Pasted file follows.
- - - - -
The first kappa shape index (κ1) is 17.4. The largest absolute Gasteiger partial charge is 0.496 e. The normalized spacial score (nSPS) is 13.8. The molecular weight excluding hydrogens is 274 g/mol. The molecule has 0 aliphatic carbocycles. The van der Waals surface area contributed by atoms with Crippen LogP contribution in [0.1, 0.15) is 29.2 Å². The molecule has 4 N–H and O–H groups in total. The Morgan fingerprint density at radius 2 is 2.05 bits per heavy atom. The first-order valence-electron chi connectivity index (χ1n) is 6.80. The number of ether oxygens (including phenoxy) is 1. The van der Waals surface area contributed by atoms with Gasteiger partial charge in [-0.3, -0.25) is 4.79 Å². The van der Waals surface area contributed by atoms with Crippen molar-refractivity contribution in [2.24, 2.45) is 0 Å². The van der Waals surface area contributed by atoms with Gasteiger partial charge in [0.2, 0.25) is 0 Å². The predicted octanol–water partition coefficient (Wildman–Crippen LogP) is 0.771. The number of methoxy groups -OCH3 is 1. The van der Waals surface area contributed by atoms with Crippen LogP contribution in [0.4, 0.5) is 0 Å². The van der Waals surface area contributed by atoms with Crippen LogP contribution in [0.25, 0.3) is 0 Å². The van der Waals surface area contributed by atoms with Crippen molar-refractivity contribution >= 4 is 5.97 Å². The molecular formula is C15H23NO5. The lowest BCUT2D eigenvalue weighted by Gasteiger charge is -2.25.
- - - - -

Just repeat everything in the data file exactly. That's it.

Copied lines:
The first kappa shape index (κ1) is 17.4. The largest absolute Gasteiger partial charge is 0.496 e. The normalized spacial score (nSPS) is 13.8. The molecular weight excluding hydrogens is 274 g/mol. The molecule has 0 aliphatic carbocycles. The van der Waals surface area contributed by atoms with Crippen LogP contribution in [0.1, 0.15) is 29.2 Å². The molecule has 4 N–H and O–H groups in total. The Morgan fingerprint density at radius 2 is 2.05 bits per heavy atom. The first-order valence-electron chi connectivity index (χ1n) is 6.80. The number of ether oxygens (including phenoxy) is 1. The van der Waals surface area contributed by atoms with Gasteiger partial charge in [-0.3, -0.25) is 4.79 Å². The van der Waals surface area contributed by atoms with Crippen molar-refractivity contribution in [2.24, 2.45) is 0 Å². The van der Waals surface area contributed by atoms with Gasteiger partial charge in [0.2, 0.25) is 0 Å². The predicted octanol–water partition coefficient (Wildman–Crippen LogP) is 0.771. The number of methoxy groups -OCH3 is 1. The van der Waals surface area contributed by atoms with Crippen LogP contribution in [0.4, 0.5) is 0 Å². The van der Waals surface area contributed by atoms with Crippen LogP contribution in [0.25, 0.3) is 0 Å². The van der Waals surface area contributed by atoms with Crippen molar-refractivity contribution >= 4 is 5.97 Å². The molecular formula is C15H23NO5. The lowest BCUT2D eigenvalue weighted by Gasteiger charge is -2.25.